Raising Healthy Babies

In our weekly mommy get-togethers, I brought Super’s baby food for lunch. Since most of the babies there are on their fifth or sixth month, the mommies got into the conversation about baby food. One of the mommies shared that her doctor told her to feed her sixth-month-old baby with one to two spoons of baby food once a day from six to eight months. The idea behind this is that the baby will still get the main nutrients from breast milk, and the solid food will only be secondary. But my mommy friend shared that she thought it’s not enough, and her baby tends to want more. I agree with her on this because when my kids turned six months onwards, I was feeding them three times a day already, with a bowl full of baby food (depending on their appetite, i.e., teething or not feeling well), and still feeding them with breast milk after that. And they turned out to be great. With my eldest Uno and my second child Alpha, I breast-fed them till they were one year old. With my third child, my VBAC baby Super, I’m still breast-feeding him until now, every after he eats his meals. He eats really well, and yet his appetite for breast milk didn’t wane. In fact, I feel he is more insatiable now than before.

Just to share some of my ideas on baby food, I learned from my research that it’s best to eat uncooked food because cooking/heat kills the enzymes. We got into the habit of eating raw food when I gave birth to Uno eight years ago. In fact, his first baby food is ampalaya juice. Of course, I had to make sure I got organic vegetables for him. Though organic produce is more expensive, especially in Manila, where we lived for two years, I made it a priority in my budgeting because we want to give our son the best food (pesticide free). So why ampalaya, you might ask? Because I learned that babies don’t have “judgment” on what is sweet or bitter since their taste buds are still “naive” (as compared to being an expert). I had to refrain from making a weird face when I fed him, even though I can clearly smell the bitterness of the ampalaya. But good thing he just continued to open his mouth and finished the small bowl. From that day on until now, he loves eating ampalaya and different kinds of vegetable. Compared to my daughter who is picky with her veggies, Uno loves green salads and even our native pechay and kangkong.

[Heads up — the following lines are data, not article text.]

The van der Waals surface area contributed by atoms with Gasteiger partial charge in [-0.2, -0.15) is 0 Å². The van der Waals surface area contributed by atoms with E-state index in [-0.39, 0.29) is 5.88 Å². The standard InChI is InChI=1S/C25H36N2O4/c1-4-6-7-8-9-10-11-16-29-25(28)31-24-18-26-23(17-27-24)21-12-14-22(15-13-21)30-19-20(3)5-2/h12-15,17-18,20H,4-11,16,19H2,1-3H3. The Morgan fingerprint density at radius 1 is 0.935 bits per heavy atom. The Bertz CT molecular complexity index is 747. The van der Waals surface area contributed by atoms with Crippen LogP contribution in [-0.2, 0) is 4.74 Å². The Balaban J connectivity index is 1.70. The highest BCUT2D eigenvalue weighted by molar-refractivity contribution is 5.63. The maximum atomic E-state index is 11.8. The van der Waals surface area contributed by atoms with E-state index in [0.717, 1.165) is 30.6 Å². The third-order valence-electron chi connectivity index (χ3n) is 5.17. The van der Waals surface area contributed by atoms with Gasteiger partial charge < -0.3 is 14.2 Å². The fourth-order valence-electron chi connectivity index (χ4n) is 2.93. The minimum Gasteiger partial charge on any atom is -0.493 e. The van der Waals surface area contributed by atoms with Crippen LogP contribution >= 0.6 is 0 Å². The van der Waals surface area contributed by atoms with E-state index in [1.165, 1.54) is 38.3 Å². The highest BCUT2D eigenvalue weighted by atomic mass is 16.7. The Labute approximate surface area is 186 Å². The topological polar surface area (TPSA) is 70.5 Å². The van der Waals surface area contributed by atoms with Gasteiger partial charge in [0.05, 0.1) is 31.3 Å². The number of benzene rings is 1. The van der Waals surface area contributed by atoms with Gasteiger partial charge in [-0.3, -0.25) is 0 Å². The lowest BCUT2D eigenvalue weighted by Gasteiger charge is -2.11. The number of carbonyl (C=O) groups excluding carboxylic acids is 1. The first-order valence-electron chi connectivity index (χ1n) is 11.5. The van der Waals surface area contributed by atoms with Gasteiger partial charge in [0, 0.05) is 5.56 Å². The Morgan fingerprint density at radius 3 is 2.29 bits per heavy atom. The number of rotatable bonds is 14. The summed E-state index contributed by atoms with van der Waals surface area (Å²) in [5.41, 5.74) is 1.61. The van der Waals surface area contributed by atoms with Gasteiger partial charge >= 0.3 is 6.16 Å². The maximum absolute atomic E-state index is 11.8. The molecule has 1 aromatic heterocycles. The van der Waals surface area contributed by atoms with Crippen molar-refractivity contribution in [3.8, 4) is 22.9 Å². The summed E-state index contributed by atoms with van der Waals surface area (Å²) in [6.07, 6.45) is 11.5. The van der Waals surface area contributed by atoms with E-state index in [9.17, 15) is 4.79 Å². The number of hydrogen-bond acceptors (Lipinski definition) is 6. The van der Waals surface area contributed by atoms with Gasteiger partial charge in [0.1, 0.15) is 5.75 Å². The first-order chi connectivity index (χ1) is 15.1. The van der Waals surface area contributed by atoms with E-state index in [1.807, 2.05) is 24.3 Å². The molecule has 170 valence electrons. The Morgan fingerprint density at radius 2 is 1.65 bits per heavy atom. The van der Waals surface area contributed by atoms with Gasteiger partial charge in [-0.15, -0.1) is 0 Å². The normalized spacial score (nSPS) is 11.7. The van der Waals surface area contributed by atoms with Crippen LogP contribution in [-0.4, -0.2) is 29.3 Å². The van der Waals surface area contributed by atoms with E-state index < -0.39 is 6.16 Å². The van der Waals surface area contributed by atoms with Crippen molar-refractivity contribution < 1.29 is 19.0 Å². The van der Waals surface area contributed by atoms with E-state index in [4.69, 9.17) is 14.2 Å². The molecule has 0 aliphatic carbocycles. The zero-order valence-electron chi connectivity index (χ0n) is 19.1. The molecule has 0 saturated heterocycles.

With Uno, I gave him a no-cook diet (except for his oatmeal or boiled kamote during breakfast) until he was two years old. Personally, I refrained from buying commercial baby food as these have preservatives and other ingredients I’m not familiar with. My sister, who used to work in a company that sells bottled baby food, gave me a supply, but I just gave them all away because I didn’t want to feed it to my baby.

Usually, I just used cardava (as base) and carrots and other blanched leaves. Contrary from what others think that uncooked cardava can cause constipation, my son had a regular bowel movement. I also remember feeding him banana, papaya, and most especially avocado (as a source of good fats, vitamin E and B-complex vitamins among others). Whenever avocado is in season, I usually incorporated it in his diet. My kids love this so much.